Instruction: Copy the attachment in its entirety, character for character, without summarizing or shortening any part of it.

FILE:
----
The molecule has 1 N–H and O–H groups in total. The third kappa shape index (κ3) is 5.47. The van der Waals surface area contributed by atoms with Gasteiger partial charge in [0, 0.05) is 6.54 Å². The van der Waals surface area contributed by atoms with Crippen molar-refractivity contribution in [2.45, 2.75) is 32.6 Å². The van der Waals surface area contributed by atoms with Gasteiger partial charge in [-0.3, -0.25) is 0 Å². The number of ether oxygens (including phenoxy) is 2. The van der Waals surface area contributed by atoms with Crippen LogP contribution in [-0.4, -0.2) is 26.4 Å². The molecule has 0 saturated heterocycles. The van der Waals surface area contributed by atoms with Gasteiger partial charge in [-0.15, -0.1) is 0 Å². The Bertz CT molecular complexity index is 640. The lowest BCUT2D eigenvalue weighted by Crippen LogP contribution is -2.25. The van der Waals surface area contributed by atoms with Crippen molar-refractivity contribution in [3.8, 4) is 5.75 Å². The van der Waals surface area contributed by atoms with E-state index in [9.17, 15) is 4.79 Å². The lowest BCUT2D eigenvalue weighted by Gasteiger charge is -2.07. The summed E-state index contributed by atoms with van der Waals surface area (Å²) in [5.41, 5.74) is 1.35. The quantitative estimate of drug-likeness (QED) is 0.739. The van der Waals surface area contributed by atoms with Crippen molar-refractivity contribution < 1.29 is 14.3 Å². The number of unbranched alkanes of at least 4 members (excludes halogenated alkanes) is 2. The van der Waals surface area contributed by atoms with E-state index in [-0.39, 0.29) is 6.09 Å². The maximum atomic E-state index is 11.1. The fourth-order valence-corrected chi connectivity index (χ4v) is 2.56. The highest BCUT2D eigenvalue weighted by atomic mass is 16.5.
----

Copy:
The molecule has 1 N–H and O–H groups in total. The third kappa shape index (κ3) is 5.47. The van der Waals surface area contributed by atoms with Gasteiger partial charge in [0, 0.05) is 6.54 Å². The van der Waals surface area contributed by atoms with Crippen molar-refractivity contribution in [2.45, 2.75) is 32.6 Å². The van der Waals surface area contributed by atoms with Gasteiger partial charge in [-0.3, -0.25) is 0 Å². The number of ether oxygens (including phenoxy) is 2. The van der Waals surface area contributed by atoms with Crippen LogP contribution in [-0.4, -0.2) is 26.4 Å². The molecule has 0 saturated heterocycles. The van der Waals surface area contributed by atoms with Gasteiger partial charge in [-0.15, -0.1) is 0 Å². The Bertz CT molecular complexity index is 640. The lowest BCUT2D eigenvalue weighted by Crippen LogP contribution is -2.25. The van der Waals surface area contributed by atoms with Crippen molar-refractivity contribution in [3.8, 4) is 5.75 Å². The van der Waals surface area contributed by atoms with E-state index in [9.17, 15) is 4.79 Å². The lowest BCUT2D eigenvalue weighted by Gasteiger charge is -2.07. The summed E-state index contributed by atoms with van der Waals surface area (Å²) in [5.41, 5.74) is 1.35. The quantitative estimate of drug-likeness (QED) is 0.739. The van der Waals surface area contributed by atoms with Crippen molar-refractivity contribution < 1.29 is 14.3 Å². The number of unbranched alkanes of at least 4 members (excludes halogenated alkanes) is 2. The van der Waals surface area contributed by atoms with E-state index in [-0.39, 0.29) is 6.09 Å². The maximum atomic E-state index is 11.1. The fourth-order valence-corrected chi connectivity index (χ4v) is 2.56. The highest BCUT2D eigenvalue weighted by atomic mass is 16.5.